Penny Pinchers Vs. Big Spenders

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Penny Pinchers vs. Big Spenders
The year was 1975, a year in which Baseball and the way it’s players would be compensated would forever be changed. Pitchers Andy Messersmith, 30, of the Dodgers and Dave McNally, 33, of the Expos decided to play the 1975 season without contracts, then demanded the right to put themselves on the open market. In 1976 they took their case to an arbitrator who ended up ruling in their favor ultimately putting an end to the Reserve Clause in Baseball and opened the floodgates to the Free Agency we know today. Since then players contracts have become longer and more lucrative every year, with the climax being in 2012 when Albert Pujols of the St. Louis Cardinals inked a 10 year, 240 million dollar contract with the Los Angeles Angels of Anaheim. Currently it is the largest, at least monetary wise contract in the history of the MLB and will probably be eclipsed in the near future.
What does this have to do with the teams you may ask? Now more than ever teams must decide if they have the resources to dish out multi-million dollar free agent contracts or develop talent from within and splurge occasionally. This has created distinct levels of teams from the big spenders such as the New York Yankees, Los Angeles Dodgers and Los Angeles Angels of Anaheim to the penny pinchers of the Oakland A’s, Tampa Bay Rays, and Florida Marlins. Although this division of money and ability to purchase the best talent would seem to skew the amount of wins, playoff appearances and World Series in the favor of the deep pocketed teams that is not always the case.
More money spent = more wins?
According to Forbes, in the 2013 MLB Playoffs only 3 of the top 5 highest payroll teams made the playoffs, while 5 of the 9 playoff teams were from outside the top 12 highest payrolls. As you can see in the chart below three of the playoff teams came from the bottom nine of the cost per win category while 4 of the teams came from the top nine of the cost per win category. In an age of increasing statistical dominance in the scouting and evaluating process teams like Oakland, Tampa and Pittsburgh are able to compete with the big spenders.
MOST AND LEAST COST-EFFECTIVE TEAMS
LOWEST PAYROLL EXPENDITURES PER WIN
1 Houston $321,583
2 Miami $481,182
3 Oakland $742,851
4 Tampa $767,145
5 Pitt $860,504
6 Minn $869,013
7 SD $877,737
8 Arizona $920,562
 9 Colorado $950,976
HIGHEST PAYROLL EXPENDITURES PER WIN
Rank Team Payroll Cost per Win
1 Yanks $2,690,228
2 Dodgers $2,653,601
3 Philly $2,096,436
4 SF $1,823,930
5 Boston $1,787,655
6 Texas $1,687,494
7 Detroit $1,651,659
8 Angels $1,563,439
9 Toronto $1,531,307
Sure the Yankees are the franchise everyone wants to be, they are flashy, a global brand, and loved by a rabid fan base whose “27 Rings” excuse that comes up every time they don’t make the playoffs, but are they the most productive given the exorbitant cost they pay for success?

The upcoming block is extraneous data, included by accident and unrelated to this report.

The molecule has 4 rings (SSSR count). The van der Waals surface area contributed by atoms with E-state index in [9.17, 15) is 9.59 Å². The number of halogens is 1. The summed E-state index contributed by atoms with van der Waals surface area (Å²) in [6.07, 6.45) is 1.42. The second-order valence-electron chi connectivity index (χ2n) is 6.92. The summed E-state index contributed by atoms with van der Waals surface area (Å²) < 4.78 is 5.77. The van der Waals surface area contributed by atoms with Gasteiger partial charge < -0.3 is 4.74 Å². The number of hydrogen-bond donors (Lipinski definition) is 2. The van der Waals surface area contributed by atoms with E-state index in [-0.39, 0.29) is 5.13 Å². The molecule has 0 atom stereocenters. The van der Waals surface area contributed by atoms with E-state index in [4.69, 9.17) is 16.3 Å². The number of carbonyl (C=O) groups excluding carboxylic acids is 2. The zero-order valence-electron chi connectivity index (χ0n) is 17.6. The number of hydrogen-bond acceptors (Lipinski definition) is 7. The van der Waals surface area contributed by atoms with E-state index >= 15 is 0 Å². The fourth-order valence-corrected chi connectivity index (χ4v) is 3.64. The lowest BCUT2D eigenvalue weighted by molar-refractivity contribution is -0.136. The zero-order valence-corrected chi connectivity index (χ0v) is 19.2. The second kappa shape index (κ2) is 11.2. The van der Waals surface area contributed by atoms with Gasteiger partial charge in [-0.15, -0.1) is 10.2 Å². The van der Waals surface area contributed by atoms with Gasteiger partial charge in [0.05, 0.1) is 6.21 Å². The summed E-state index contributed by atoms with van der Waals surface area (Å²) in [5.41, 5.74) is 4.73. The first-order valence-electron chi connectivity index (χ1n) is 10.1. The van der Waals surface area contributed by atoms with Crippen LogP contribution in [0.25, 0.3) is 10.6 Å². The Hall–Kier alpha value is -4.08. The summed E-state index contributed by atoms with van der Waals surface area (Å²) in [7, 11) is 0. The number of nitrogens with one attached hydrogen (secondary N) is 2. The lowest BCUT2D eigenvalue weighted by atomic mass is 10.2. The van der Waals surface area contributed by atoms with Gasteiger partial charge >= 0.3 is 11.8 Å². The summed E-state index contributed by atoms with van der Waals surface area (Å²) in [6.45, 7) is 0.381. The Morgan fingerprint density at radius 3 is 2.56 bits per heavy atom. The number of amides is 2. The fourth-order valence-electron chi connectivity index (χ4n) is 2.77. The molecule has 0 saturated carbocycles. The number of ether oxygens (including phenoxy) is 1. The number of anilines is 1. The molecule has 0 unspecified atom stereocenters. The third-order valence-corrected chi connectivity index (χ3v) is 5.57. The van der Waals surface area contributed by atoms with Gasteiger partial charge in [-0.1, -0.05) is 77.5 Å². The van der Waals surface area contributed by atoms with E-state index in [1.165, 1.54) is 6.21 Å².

In speaking in solely terms of “bang for your buck” the Yankees would not even come close to the most productive. Who is the most productive then? The Red Sox? The St. Louis Cardinals? What if I told you that neither of those are true and that the actual winner is the Miami Marlins. According to a formula created by Matt Clark called the “Payroll to Results Rating” that takes into the average payroll of the teams, total wins and playoff success, the Marlins come out on top followed closely by the St. Louis Cardinals. Although the Marlins were the laughing stock of the MLB last season, during the period of time from 2000-2012 the Marlins averaged a payroll of 36 million, yet they were able to somehow come up with 5 seasons of 80 or more wins and a World Series title. The Cardinals who came in second on his list have an average payroll half as much as the Yankees, yet they have won the NL Central 8 times, the NL Pennant 4 times and the World Series twice since 2000. If that is not productivity on a budget, I don’t know what is.
A wise man by the name of Ben Franklin once said “A penny saved is a penny earned” and in the case of the MLB’s Oakland A’s this statement could not be more true. In what is the epitome of penny pinchers the Oakland A’s have made the playoffs 6 times since 2000 and last year won the AL West with an average payroll of a minute 53 million dollars. In what is known around the world of baseball as “Moneyball,” Billy Beane and his trusted advisors use their knowledge and superior tactics of statistical analysis to wheel and deal and get the most out of their players and so far much to the chagrin of “traditionalists” it has worked relatively well.
Is there evidence to back this up?
    In what might be a shocking trend to some people the average payroll rank of playoff teams has been steadily decreasing since 2004 a year that was dominated by wealthy teams. In today’s game, payroll no longer matters nearly as much as it once did for a plethora of reasons. From revenue sharing and exorbitant luxury taxes for teams that go over the cap to teams beginning to win from within outrageous payrolls, while not a thing of the past have become a diminishing factor in the number of wins a team has. Not only have these aforementioned factors created a lot of the parity throughout Major League Baseball as a whole, the recent downturn of our economy cause many smaller market teams to cut back in order to keep their bottom lines still profitable.